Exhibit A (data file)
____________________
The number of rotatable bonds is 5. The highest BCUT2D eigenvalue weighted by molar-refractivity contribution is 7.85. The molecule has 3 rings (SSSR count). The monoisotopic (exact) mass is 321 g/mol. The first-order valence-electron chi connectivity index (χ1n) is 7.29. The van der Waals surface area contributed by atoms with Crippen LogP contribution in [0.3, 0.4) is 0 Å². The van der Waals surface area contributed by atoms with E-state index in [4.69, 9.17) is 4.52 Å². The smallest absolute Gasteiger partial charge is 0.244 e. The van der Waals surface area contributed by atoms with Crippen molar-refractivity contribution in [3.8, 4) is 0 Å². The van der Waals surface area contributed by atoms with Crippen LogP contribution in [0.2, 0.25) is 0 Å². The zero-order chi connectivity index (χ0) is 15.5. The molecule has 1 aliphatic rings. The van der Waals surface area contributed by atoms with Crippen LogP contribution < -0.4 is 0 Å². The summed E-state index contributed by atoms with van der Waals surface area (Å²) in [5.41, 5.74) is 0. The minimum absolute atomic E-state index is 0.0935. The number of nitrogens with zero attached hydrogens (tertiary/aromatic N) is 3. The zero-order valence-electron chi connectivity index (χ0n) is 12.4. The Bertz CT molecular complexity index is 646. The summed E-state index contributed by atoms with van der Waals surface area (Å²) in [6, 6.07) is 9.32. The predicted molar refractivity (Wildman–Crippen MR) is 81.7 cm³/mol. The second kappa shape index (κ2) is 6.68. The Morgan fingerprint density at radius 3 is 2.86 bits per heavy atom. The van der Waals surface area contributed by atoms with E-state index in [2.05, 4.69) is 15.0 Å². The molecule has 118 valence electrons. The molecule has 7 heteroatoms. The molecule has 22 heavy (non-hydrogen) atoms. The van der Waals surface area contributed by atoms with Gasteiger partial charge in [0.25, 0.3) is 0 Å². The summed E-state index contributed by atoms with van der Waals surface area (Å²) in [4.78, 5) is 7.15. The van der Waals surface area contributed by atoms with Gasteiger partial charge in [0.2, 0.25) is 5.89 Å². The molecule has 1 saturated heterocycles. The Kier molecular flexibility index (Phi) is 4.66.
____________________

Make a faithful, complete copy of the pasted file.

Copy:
The number of rotatable bonds is 5. The highest BCUT2D eigenvalue weighted by molar-refractivity contribution is 7.85. The molecule has 3 rings (SSSR count). The monoisotopic (exact) mass is 321 g/mol. The first-order valence-electron chi connectivity index (χ1n) is 7.29. The van der Waals surface area contributed by atoms with Crippen LogP contribution in [0.3, 0.4) is 0 Å². The van der Waals surface area contributed by atoms with E-state index in [4.69, 9.17) is 4.52 Å². The smallest absolute Gasteiger partial charge is 0.244 e. The van der Waals surface area contributed by atoms with Crippen molar-refractivity contribution in [3.8, 4) is 0 Å². The van der Waals surface area contributed by atoms with Crippen LogP contribution in [0.2, 0.25) is 0 Å². The zero-order chi connectivity index (χ0) is 15.5. The molecule has 1 aliphatic rings. The van der Waals surface area contributed by atoms with Crippen LogP contribution < -0.4 is 0 Å². The summed E-state index contributed by atoms with van der Waals surface area (Å²) in [5.41, 5.74) is 0. The minimum absolute atomic E-state index is 0.0935. The number of nitrogens with zero attached hydrogens (tertiary/aromatic N) is 3. The zero-order valence-electron chi connectivity index (χ0n) is 12.4. The Bertz CT molecular complexity index is 646. The summed E-state index contributed by atoms with van der Waals surface area (Å²) in [6, 6.07) is 9.32. The predicted molar refractivity (Wildman–Crippen MR) is 81.7 cm³/mol. The second kappa shape index (κ2) is 6.68. The Morgan fingerprint density at radius 3 is 2.86 bits per heavy atom. The van der Waals surface area contributed by atoms with E-state index in [2.05, 4.69) is 15.0 Å². The molecule has 118 valence electrons. The molecule has 7 heteroatoms. The molecule has 22 heavy (non-hydrogen) atoms. The van der Waals surface area contributed by atoms with Gasteiger partial charge in [0.25, 0.3) is 0 Å². The summed E-state index contributed by atoms with van der Waals surface area (Å²) in [4.78, 5) is 7.15. The van der Waals surface area contributed by atoms with Gasteiger partial charge in [0.2, 0.25) is 5.89 Å². The molecule has 1 saturated heterocycles. The Kier molecular flexibility index (Phi) is 4.66.